With VR, people could visit the wonders of the world and explore different cultures without the expense of traveling there. Source: Adobe Stock / Mikhail Markovskiy

From an educational angle, a VR PDF could bring subjects alive. In classrooms, textbooks could take on a whole new dynamic. Students would have a more hands-on opportunity to engage with information. For example, they could visit the wonders of the world without the expense of having to travel there, allowing students to explore different cultures — perhaps growing empathy, and fostering deeper connections to the world.

VR components added to the PDF could be highly functional in business, creating opportunities for HR, sales, marketing, and even the C-suite. Forward-thinking companies could optimize recruitment and the training process by developing immersive instructional videos and onboarding information for new hires. Plant managers might offer how-to videos or educational assets to connect customers to products. Within international corporations, stakeholders and key business leaders could interact through PDFs that help them understand context, despite long distances and cultural differences.

For consumers, VR could turn a lifeless travel brochure into something extraordinary, offering a glimpse into new places and cultures. Everyone from health care practitioners to engineers would have the tools to collaborate and design better, safer machines, among other advancements. Adding immersive experiences to the document purpose and format, will bring about a future of increased access to experiences, more connections between people and cultures, and more ways to collaborate on advancing technology and other ideas.

Improving access to VR design will bring better user experiences to life.

According to Stephen DiVerdi, senior research scientist at Adobe, VR has historically only been available to those with the budget or research aspirations and the technical know-how to put together a system that actually worked. Further, VR work was academic and scientific in nature. What has been missing is the artistic angle, or design component — the compelling user experience.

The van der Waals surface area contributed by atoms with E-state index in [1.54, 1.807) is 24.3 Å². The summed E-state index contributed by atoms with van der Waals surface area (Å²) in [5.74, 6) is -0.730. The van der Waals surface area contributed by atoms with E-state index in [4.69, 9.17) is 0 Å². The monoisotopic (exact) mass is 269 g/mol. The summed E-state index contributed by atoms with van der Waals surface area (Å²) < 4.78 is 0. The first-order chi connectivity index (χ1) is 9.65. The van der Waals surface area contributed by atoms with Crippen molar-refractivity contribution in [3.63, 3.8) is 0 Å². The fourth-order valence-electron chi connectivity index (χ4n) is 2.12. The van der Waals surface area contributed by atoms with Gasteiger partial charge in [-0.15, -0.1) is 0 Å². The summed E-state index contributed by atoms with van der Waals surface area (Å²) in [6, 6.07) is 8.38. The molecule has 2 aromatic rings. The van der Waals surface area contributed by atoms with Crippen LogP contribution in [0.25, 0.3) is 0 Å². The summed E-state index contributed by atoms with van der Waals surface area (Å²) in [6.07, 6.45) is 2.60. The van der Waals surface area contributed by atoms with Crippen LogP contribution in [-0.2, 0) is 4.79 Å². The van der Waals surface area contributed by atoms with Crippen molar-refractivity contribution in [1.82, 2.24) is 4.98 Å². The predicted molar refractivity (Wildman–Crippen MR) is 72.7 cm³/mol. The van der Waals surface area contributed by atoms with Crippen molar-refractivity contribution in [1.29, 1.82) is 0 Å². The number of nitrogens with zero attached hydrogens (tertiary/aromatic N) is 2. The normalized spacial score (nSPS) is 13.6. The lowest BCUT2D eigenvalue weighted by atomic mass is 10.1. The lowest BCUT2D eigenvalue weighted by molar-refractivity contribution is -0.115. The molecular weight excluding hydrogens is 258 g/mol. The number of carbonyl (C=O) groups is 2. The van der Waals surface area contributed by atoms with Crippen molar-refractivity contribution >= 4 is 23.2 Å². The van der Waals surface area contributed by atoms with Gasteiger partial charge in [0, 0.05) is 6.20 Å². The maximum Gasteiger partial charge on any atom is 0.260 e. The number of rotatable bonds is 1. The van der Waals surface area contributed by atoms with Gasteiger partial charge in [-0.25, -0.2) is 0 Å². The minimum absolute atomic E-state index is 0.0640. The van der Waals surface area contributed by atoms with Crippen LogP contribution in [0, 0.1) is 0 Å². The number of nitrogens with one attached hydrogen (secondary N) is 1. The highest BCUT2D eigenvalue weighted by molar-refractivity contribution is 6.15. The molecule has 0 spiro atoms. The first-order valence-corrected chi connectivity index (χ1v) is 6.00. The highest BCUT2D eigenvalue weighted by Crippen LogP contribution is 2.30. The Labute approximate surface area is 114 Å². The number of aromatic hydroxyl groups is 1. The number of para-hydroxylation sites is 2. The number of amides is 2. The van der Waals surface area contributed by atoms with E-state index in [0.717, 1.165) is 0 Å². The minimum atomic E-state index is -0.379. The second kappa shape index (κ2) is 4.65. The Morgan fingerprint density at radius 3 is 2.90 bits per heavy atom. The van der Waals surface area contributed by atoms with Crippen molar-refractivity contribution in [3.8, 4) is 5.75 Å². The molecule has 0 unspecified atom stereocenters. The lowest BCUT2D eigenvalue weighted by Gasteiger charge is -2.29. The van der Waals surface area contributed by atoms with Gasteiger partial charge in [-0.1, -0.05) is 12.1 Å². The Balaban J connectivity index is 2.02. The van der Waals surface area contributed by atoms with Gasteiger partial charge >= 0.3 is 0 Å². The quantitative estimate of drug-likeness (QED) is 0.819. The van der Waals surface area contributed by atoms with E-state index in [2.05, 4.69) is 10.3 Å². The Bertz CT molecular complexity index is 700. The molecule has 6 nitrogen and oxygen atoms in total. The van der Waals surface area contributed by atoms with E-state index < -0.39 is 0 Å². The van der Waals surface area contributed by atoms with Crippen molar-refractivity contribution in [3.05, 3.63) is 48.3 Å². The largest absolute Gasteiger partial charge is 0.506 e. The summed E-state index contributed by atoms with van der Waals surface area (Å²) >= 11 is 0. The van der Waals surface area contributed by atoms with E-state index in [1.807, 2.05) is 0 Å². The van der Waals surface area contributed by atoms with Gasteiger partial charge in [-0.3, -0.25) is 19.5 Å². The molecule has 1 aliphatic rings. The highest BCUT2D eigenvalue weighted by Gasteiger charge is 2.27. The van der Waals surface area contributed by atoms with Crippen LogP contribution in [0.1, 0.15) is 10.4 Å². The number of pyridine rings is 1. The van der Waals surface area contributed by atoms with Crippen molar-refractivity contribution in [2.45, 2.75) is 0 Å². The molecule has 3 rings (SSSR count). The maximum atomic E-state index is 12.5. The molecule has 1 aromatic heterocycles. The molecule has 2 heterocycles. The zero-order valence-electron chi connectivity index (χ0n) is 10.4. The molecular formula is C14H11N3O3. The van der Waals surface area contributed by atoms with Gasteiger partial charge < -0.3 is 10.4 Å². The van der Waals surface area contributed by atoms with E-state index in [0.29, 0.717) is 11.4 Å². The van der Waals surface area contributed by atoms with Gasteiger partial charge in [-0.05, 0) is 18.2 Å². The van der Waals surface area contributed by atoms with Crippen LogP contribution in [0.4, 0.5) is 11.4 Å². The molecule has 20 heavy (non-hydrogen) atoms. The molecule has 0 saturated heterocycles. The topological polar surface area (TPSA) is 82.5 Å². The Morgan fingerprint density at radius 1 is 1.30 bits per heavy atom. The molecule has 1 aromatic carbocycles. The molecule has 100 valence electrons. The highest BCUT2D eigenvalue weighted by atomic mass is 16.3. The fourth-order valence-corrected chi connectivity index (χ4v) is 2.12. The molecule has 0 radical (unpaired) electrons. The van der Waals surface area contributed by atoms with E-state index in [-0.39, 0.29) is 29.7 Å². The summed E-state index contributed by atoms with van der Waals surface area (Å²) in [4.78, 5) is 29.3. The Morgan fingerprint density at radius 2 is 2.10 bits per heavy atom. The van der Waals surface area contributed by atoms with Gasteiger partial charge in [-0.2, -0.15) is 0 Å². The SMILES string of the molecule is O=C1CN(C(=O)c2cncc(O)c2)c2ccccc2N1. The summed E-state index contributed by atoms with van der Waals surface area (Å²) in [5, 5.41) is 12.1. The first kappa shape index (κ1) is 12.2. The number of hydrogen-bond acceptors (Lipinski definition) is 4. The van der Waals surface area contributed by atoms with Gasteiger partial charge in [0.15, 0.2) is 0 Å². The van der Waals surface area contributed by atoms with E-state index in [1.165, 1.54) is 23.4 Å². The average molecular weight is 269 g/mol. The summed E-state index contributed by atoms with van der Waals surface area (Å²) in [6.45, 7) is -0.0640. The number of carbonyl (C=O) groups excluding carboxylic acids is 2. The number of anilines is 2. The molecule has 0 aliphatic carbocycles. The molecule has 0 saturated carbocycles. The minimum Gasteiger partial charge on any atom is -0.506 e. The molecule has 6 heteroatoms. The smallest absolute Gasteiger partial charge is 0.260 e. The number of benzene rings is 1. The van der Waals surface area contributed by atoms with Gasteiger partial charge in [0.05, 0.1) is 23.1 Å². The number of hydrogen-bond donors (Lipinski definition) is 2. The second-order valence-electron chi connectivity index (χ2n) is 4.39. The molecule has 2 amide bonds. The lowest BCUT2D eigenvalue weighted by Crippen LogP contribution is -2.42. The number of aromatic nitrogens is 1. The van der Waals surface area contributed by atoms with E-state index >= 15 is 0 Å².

“We are just starting to see VR situations where very artistic and creative experiences are developing in this really technical space,” Stephen says.

Already, we’re seeing artistic and creative experiences merging with technical capabilities. We see it with the introduction of VR films at the Sundance and Cannes film festivals, and we’re likely to see more in the merger of VR with software design and interface. As more people from artistic design communities become involved in VR production, the user experience will take a more prominent role.

“In the same way we saw iPads move from consumption devices to productive work devices, I think that there will, one day, be those who only work in VR because the experience is so strong,” Stephen says. “It’s super exciting, and I can’t wait until I live in that space.”

The idea of merging two technologies like VR and PDFs is an indicator of a much larger industry movement — the push for better user experiences. As technology continues to progress, new opportunities to enhance the way people work, learn, and interact with existing tools will be able to increase efficiency and enhance expression, creating a truly compelling experience for everyone.

Read more about the future of immersive experiences in our Beyond the Screen collection.